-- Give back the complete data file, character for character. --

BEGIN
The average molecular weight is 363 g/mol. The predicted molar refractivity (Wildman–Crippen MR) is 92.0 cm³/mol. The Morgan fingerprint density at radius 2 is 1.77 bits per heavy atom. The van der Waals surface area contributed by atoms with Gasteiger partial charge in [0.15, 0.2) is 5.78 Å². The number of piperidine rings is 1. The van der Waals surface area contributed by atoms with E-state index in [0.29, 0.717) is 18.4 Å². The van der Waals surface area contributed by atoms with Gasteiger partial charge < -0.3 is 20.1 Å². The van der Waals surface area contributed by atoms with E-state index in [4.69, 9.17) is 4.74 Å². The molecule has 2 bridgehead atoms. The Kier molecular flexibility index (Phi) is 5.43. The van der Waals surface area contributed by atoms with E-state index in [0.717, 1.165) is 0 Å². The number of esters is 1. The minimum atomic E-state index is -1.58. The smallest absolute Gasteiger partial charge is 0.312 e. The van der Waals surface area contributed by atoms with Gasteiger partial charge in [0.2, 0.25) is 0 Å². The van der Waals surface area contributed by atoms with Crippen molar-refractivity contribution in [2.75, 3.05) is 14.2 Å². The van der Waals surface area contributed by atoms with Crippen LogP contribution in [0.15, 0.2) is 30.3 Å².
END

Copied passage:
The average molecular weight is 363 g/mol. The predicted molar refractivity (Wildman–Crippen MR) is 92.0 cm³/mol. The Morgan fingerprint density at radius 2 is 1.77 bits per heavy atom. The van der Waals surface area contributed by atoms with Gasteiger partial charge in [0.15, 0.2) is 5.78 Å². The number of piperidine rings is 1. The van der Waals surface area contributed by atoms with E-state index in [0.29, 0.717) is 18.4 Å². The van der Waals surface area contributed by atoms with Gasteiger partial charge < -0.3 is 20.1 Å². The van der Waals surface area contributed by atoms with E-state index in [4.69, 9.17) is 4.74 Å². The molecule has 2 bridgehead atoms. The Kier molecular flexibility index (Phi) is 5.43. The van der Waals surface area contributed by atoms with E-state index in [0.717, 1.165) is 0 Å². The number of esters is 1. The minimum atomic E-state index is -1.58. The smallest absolute Gasteiger partial charge is 0.312 e. The van der Waals surface area contributed by atoms with Gasteiger partial charge in [0.2, 0.25) is 0 Å². The van der Waals surface area contributed by atoms with Crippen molar-refractivity contribution in [2.75, 3.05) is 14.2 Å². The van der Waals surface area contributed by atoms with Crippen LogP contribution in [0.15, 0.2) is 30.3 Å².